The total number of people collecting state unemployment insurance is 19.5 million, down from about 25 million in early May.
Stocks drifted on Thursday, as growing outbreaks in parts of the United States added to concerns about the economic recovery. The S&P 500 and major European markets wavered between gains and losses.
Investors have worried for days about a rising number of new infections in the United States, a surge that raises questions about how quickly the world’s largest economy can get back up to speed.
While New York and other places that were hard hit are starting to get back to business, a spike in cases in states that reopened earlier has raised fears of new setbacks. On Tuesday, Gov. Greg Abbott of Texas urged residents to stay home and warned that the state might have to impose new restrictions if the virus could not be contained. And California and Florida have each posted record numbers of new cases in recent days.
The reopening of many businesses is not going as smoothly as financial markets had once anticipated. Apple has shut its stores in four states — Florida, South Carolina, North Carolina and Arizona — and on Wednesday closed seven stores in Houston.
The shaky economic outlook has both experts and workers worried about the looming expiration of the Federal Pandemic Unemployment Compensation program, which provides a supplement of $600 a week to those collecting state jobless benefits.
The Kentucky Derby will allow spectators in September.
The Kentucky Derby planned for Sept. 5 will allow spectators to watch the race in person, track officials announced Thursday as they outlined health precautions including masks, fewer interactions throughout the venue and spaced out guest areas.
The plan, developed with the local health and labor departments, encourages guests to wash their hands frequently and remain socially distant. But it was not clear how many guests would be allowed at Churchill Downs Racetrack, the venue in Louisville, Ky., that has hosted the race since 1875 and welcomed more than 150,000 fans for the Derby last year.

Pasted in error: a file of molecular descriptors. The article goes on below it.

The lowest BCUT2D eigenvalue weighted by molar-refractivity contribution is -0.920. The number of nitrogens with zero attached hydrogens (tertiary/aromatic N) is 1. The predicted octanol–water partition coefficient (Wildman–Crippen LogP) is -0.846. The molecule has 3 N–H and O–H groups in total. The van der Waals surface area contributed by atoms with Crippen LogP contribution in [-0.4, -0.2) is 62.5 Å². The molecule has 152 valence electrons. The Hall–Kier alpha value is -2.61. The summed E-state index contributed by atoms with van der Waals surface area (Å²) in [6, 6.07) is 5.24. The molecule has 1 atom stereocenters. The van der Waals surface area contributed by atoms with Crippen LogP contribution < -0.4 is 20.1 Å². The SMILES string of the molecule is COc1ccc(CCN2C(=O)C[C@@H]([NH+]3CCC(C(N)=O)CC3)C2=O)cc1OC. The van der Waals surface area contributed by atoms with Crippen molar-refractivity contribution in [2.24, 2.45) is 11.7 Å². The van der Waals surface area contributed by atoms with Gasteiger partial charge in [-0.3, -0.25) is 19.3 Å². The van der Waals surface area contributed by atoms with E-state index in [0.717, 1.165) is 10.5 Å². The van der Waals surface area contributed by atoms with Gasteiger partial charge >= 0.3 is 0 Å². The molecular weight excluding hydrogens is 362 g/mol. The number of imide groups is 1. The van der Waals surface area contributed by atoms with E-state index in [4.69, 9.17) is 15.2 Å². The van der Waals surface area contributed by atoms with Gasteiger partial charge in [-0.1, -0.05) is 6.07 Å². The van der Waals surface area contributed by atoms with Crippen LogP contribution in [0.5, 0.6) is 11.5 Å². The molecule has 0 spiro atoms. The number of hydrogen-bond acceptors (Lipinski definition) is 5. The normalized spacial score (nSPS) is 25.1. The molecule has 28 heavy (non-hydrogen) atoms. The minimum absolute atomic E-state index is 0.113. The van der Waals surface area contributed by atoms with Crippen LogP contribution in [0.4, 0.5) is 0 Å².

It was also unclear how the protocols would be enforced, though officials said they would “severely” limit access throughout the facility. General admission tickets would be sold only for the track’s infield, and “Guests will be consistently and frequently encouraged to wear a mask at all times unless seated in their reserved seat or venue,” the plan said.
Tickets purchased for the originally scheduled derby are automatically valid, the announcement said.
“Both employees and guests are asked to take an active role in following all guidelines,” Kevin Flanery, the track’s president, said. “We must all do our part to ensure everyone has a safe and enjoyable experience.”
In other sports news:
The N.F.L. has canceled its annual Hall of Fame game — traditionally the first game of the preseason — as it tries to prepare for a football season in the midst of the pandemic. The game between the Dallas Cowboys and the Pittsburgh Steelers was scheduled to be played on Monday, Aug. 6, in Canton, Ohio, at the Pro Football Hall of Fame.
Billy Witz reported how Kansas State became the first school from a Power 5 conference to shut down football activities because of the virus.
Demand soars for a steroid that showed promise in treating severe cases, an analysis shows.
Scientists around the world last week cautiously hailed a report that an inexpensive and commonly available steroid had reduced deaths in patients with severe Covid-19. The drug, dexamethasone, is now in high demand, with orders among some U.S. hospitals rising by more than 600 percent in the week after the report, according to an analysis released on Thursday.
In a news conference on Monday, Tedros Adhanom Ghebreyesus, director general of the World Health Organization, said interest in the drug had “surged” after announcements of its “clear benefit.” Dr. Tedros called for a sharp increase in production, while urging continued vigilance about recommended public health measures such as increased testing, contact tracing, physical distancing and hygiene.
The analysis by Vizient, an American health care services company, highlighted dexamethasone’s spike in popularity. Vizient serves more than 5,000 nonprofit health care system members and their affiliates.
Dexamethasone is frequently administered to patients with various conditions that involve excess inflammation, including arthritis, allergic reactions and certain gastrointestinal disorders. The drug, prized for its ability to tamp down certain aspects of the immune system, appears to ease the severity of some of the worst cases of Covid-19. For many infected by the coronavirus, the most severe consequences arise when immune cells and molecules, roused to fight the virus, cannot be kept in check.
Experts caution that dexamethasone is not a cure-all. Patients with milder cases of Covid-19, particularly those not on respiratory support, did not benefit from the drug, the trial’s results showed. And if the steroid is administered too early in an infection, it might even quell the immune system to a degree that compromises a person’s ability to vanquish the virus.